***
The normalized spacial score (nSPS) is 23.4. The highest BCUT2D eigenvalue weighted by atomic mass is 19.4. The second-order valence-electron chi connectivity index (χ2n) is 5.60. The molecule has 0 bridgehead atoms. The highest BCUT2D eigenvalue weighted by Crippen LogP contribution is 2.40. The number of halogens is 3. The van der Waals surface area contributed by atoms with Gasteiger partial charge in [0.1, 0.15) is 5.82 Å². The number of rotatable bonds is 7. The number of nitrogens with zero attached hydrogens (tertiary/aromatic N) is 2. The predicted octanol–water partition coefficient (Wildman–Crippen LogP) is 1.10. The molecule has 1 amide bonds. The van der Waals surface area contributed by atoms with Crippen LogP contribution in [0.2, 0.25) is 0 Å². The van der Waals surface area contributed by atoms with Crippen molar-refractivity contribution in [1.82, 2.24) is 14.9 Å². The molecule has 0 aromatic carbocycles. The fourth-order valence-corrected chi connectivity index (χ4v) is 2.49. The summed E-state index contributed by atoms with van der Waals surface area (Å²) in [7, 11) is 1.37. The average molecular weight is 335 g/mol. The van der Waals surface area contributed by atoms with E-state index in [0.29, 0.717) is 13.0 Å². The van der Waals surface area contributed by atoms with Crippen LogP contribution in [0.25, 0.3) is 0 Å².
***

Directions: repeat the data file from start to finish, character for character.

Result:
The normalized spacial score (nSPS) is 23.4. The highest BCUT2D eigenvalue weighted by atomic mass is 19.4. The second-order valence-electron chi connectivity index (χ2n) is 5.60. The molecule has 0 bridgehead atoms. The highest BCUT2D eigenvalue weighted by Crippen LogP contribution is 2.40. The number of halogens is 3. The van der Waals surface area contributed by atoms with Gasteiger partial charge in [0.1, 0.15) is 5.82 Å². The number of rotatable bonds is 7. The number of nitrogens with zero attached hydrogens (tertiary/aromatic N) is 2. The predicted octanol–water partition coefficient (Wildman–Crippen LogP) is 1.10. The molecule has 1 amide bonds. The van der Waals surface area contributed by atoms with Crippen LogP contribution in [0.2, 0.25) is 0 Å². The van der Waals surface area contributed by atoms with Crippen molar-refractivity contribution in [1.82, 2.24) is 14.9 Å². The molecule has 0 aromatic carbocycles. The fourth-order valence-corrected chi connectivity index (χ4v) is 2.49. The summed E-state index contributed by atoms with van der Waals surface area (Å²) in [7, 11) is 1.37. The average molecular weight is 335 g/mol. The van der Waals surface area contributed by atoms with E-state index in [0.29, 0.717) is 13.0 Å². The van der Waals surface area contributed by atoms with Crippen LogP contribution in [0.25, 0.3) is 0 Å².